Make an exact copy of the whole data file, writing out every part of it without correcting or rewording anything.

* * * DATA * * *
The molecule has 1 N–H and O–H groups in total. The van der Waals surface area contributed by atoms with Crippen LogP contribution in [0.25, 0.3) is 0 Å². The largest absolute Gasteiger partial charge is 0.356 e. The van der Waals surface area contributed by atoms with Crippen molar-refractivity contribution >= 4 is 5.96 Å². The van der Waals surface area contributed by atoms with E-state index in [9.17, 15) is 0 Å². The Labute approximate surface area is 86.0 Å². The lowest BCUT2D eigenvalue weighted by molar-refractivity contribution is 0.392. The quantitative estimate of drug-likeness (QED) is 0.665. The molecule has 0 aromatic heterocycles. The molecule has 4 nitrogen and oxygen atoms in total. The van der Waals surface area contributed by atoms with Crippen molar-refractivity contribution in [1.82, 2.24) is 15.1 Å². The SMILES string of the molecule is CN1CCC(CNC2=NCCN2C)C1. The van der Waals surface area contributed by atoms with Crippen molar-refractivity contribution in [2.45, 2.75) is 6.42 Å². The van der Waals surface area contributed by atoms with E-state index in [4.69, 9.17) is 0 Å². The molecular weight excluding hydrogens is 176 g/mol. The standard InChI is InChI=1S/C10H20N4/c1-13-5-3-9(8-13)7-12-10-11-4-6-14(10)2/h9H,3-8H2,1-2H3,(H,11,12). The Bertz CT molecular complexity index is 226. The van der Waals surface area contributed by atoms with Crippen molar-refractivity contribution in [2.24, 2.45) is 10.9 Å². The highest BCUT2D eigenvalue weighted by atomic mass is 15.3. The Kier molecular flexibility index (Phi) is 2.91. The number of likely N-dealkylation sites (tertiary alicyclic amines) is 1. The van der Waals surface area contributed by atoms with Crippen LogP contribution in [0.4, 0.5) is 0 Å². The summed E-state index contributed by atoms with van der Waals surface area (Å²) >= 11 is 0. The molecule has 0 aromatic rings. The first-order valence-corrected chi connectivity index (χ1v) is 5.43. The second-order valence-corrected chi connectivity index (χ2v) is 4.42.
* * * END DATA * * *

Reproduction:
The molecule has 1 N–H and O–H groups in total. The van der Waals surface area contributed by atoms with Crippen LogP contribution in [0.25, 0.3) is 0 Å². The largest absolute Gasteiger partial charge is 0.356 e. The van der Waals surface area contributed by atoms with Crippen molar-refractivity contribution >= 4 is 5.96 Å². The van der Waals surface area contributed by atoms with E-state index in [9.17, 15) is 0 Å². The Labute approximate surface area is 86.0 Å². The lowest BCUT2D eigenvalue weighted by molar-refractivity contribution is 0.392. The quantitative estimate of drug-likeness (QED) is 0.665. The molecule has 0 aromatic heterocycles. The molecule has 4 nitrogen and oxygen atoms in total. The van der Waals surface area contributed by atoms with Crippen molar-refractivity contribution in [1.82, 2.24) is 15.1 Å². The SMILES string of the molecule is CN1CCC(CNC2=NCCN2C)C1. The van der Waals surface area contributed by atoms with Crippen molar-refractivity contribution in [2.45, 2.75) is 6.42 Å². The van der Waals surface area contributed by atoms with E-state index in [4.69, 9.17) is 0 Å². The molecular weight excluding hydrogens is 176 g/mol. The standard InChI is InChI=1S/C10H20N4/c1-13-5-3-9(8-13)7-12-10-11-4-6-14(10)2/h9H,3-8H2,1-2H3,(H,11,12). The Bertz CT molecular complexity index is 226. The van der Waals surface area contributed by atoms with Crippen molar-refractivity contribution in [2.24, 2.45) is 10.9 Å². The highest BCUT2D eigenvalue weighted by atomic mass is 15.3. The Kier molecular flexibility index (Phi) is 2.91. The number of likely N-dealkylation sites (tertiary alicyclic amines) is 1. The van der Waals surface area contributed by atoms with Crippen LogP contribution in [0.4, 0.5) is 0 Å². The summed E-state index contributed by atoms with van der Waals surface area (Å²) >= 11 is 0. The molecule has 0 aromatic rings. The first-order valence-corrected chi connectivity index (χ1v) is 5.43. The second-order valence-corrected chi connectivity index (χ2v) is 4.42.